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Please forgive my noob status.

So I made all the tenons yesterday for the nightstands on the bandsaw. This went really well, much easier than the tenon jig I made for my innacurate table saw fence. Anyways, I really hope these nightstands will be sturdy when assembled but I'm starting to worry, here is the deal:

I've read tenons are supposed to be 5 times as long as they are wide. Well if thats true I'm really screwed. My legs are going to only be 1 1/4" wide squared at the top and ~2" at the bottom. All of the mortises though are aligned 1/2" inward from the edge, so the max depth they can actually be is 7/8". I thought I plunged them to that depth, nope, they are only 6/8" really. So I made all the tenons 7/8" and I haven't decided yet if I want to take the time to replunge and resquare all the mortises by 1/8" or just trim off 1/8" from the tenons. Either way though, I'm worried they wont be long enough. They also have to be rabbetted or mitered since the sides and back share mortise holes. Any suggestions? Do you think I'll be ok? At this point I've spent way to much time and money so starting over is NOT an option.

If possible, I'd rather trim the tenons to 6/8 then plunge the mortises another 1/8" since it will be much quicker. Will 6/8" tenon be strong enough? I was thinking I could add extra strength by pinning the tenons, but I'm afraid at only 6/8" that the pins would have to be 1/4" or so and not sure if thats really strong enough. Can I actually pin a 6/8" tenon that has the mortise 1/2" offset from the edge of the legs? Any suggestions would be great. Thanks. I'll try to get pics up by tomorrow evening of an updated status.
 

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I would cut them to 3/4" (6/8) and miter the ends. 5 times as long is a rule of thumb, but any tenon increases the strength of the joint. If the joints are relatively snug, you'll do fine. If you were putting a huge amount of weight on the joint, I'd suggest finding a way to increase the tenon length, but for a nightstand you could almost get away with a butt joint. An example - cabinet door frames usually have a 3/8" long tenon in an open mortise . The door gets a lot of stress in it's lifetime, but the joint rarely fails.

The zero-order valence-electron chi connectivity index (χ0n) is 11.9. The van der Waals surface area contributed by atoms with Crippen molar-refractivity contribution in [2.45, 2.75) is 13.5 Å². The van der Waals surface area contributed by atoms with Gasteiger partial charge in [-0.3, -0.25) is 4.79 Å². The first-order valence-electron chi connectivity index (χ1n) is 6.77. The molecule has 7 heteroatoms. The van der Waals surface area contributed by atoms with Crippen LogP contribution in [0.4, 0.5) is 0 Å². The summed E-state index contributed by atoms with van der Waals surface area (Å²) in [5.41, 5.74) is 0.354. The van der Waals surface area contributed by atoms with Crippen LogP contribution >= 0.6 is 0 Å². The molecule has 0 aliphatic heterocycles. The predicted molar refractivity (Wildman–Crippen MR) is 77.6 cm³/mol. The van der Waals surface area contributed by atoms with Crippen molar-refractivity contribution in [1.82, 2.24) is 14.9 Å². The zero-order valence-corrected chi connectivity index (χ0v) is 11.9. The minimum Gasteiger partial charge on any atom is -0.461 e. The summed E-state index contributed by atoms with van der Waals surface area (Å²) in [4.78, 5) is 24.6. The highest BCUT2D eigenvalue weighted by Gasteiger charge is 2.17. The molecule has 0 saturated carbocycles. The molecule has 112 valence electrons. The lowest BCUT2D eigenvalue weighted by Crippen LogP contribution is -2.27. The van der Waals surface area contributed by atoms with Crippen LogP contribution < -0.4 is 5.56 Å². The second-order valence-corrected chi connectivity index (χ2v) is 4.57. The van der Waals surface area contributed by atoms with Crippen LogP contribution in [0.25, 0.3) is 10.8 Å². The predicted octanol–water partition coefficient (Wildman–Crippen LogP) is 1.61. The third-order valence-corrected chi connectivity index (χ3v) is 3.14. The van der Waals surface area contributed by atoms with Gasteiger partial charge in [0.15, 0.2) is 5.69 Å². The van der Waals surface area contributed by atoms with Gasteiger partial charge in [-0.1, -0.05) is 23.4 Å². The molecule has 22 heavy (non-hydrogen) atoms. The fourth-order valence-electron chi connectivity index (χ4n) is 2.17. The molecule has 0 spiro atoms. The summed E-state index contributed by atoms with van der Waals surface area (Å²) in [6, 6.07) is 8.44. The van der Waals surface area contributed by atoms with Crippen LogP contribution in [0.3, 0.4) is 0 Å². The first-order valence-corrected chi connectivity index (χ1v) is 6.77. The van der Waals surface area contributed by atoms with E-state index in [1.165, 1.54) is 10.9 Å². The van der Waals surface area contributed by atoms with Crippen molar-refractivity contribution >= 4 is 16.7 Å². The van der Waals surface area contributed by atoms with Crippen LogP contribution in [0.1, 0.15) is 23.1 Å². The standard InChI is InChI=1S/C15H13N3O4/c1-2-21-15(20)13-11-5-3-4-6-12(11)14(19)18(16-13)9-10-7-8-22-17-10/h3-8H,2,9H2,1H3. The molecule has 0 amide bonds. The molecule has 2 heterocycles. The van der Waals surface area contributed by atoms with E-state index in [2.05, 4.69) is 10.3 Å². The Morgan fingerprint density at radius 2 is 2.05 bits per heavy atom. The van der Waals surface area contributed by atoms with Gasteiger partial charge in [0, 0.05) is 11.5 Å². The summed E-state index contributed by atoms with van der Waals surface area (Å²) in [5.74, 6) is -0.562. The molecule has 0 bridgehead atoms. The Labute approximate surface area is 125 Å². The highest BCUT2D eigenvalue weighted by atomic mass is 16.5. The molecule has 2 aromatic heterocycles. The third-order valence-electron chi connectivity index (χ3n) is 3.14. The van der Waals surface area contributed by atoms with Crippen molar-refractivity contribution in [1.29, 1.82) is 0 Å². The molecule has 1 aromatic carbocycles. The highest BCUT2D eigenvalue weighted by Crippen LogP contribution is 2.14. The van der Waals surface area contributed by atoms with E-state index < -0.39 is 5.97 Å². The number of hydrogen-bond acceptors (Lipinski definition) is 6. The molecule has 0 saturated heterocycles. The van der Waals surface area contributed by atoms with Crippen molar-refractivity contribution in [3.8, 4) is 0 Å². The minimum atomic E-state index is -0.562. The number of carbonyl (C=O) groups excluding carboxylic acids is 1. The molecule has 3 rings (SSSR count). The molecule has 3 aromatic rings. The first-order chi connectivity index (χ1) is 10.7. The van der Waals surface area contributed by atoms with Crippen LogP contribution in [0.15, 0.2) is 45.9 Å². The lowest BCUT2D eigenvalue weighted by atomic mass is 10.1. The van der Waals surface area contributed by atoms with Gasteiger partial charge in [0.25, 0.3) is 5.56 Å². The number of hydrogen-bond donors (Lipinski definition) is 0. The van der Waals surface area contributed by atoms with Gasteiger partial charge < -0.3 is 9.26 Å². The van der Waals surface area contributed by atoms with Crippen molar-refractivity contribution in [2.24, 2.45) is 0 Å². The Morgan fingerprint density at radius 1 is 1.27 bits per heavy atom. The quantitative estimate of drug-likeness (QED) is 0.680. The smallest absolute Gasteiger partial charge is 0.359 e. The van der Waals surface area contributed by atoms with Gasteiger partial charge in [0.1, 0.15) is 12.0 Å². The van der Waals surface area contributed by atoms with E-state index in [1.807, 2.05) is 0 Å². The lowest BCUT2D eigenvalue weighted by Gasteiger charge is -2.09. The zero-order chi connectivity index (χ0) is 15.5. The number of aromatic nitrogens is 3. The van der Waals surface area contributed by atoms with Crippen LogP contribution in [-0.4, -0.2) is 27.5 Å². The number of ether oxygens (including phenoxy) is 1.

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don't worry that will be plenty strong. I'm not sure where you heard that they should be 5 times as long as the are wide… that's impossible in about 99 percent of cases. you're right on as far as the depth for a nightstand goes. also if you pen them that will make them stronger. two pegs probably in this case (one doesn't look right). but a 1/4" peg will give it ton's of strength. if you're doing cope and stick doors with the router bits you can use a toothpick to peg them and even that adds a considerable amount of strength.
 

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Discussion Starter · #5 ·
WOOHOO! Thanks guys. I was getting really worried. I'm glad they will work. Yes, the tenons are nice and snug (not too snug though where all the glue will squeeze out).
 

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I think you might be misremembering. 4-5 times long as they are THICK. i.e. a 1/4 thick tenon in 3/4 thick stock would net a tenon of 1 to 1 1\4 long utilizing division of thirds for tenon thickness. Or you might be confusing width of stock, (like a wide table apron) with width of tenon, i.e. 5" apron nets 4 1/4" tenon width and using the above mentioned formula would also have a tenon length of 1to 1 1/4". And a tenon that wide might well be more properly be split or doubled. I might also be misremembering ;-)

Charlie . . . while thumbless carpenters may or may not be exempt from rules of thumb, he almost certainly would be exempt from thumbing his nose at the rules . . .
 

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As a rule of thumb, tenons are 1/3 the thickness of the material. There's nothing wrong with making them thicker unless the mortised part is also the same thickness, because then there isn't much material surrounding the mortise. This isn't a problem in this case because your legs are thicker than your apron. However, the five times rule of thumb is based on the 1/3 rule of thumb. Ideally your tenons would be 1" or 1¼" long, but they will be just fine at ¾" long.
 

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Eric, one other factor that hasn't been mentioned is that rule of thumb was developed long before modern glues.

The primary reason for that is that a table leg (for example) has a lot of leverage considering its length, compared to any tenon, and that can put an enormous amount of torque on the joint, which can cause the joint to fail.

Someone else mentioned cabinet door frames - which not being open are not subject to that sort of torque in daily use.
 

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@bobkberg - I definately agree that the rules of thumb (I was going to say "rule of thumbs" but that sounds like some kind of tyranical system of government) came about before modern glue. But I'm sticking by my cabinet door analogy: most cabinets are constructed with overlay doors now, so they don't have the benefit of any support from the face frame when they are closed - the entire weight of the door is always hanging on the hinge side stile. The doors are opened and closed repeatedy in daily use, and occasionally ridden or hung from by children, creating significant torque … and yet they rarely fail. This from a comparably weak 3/8" cope and stick joint (which is weak cousin of an open mortise and tenon).
 
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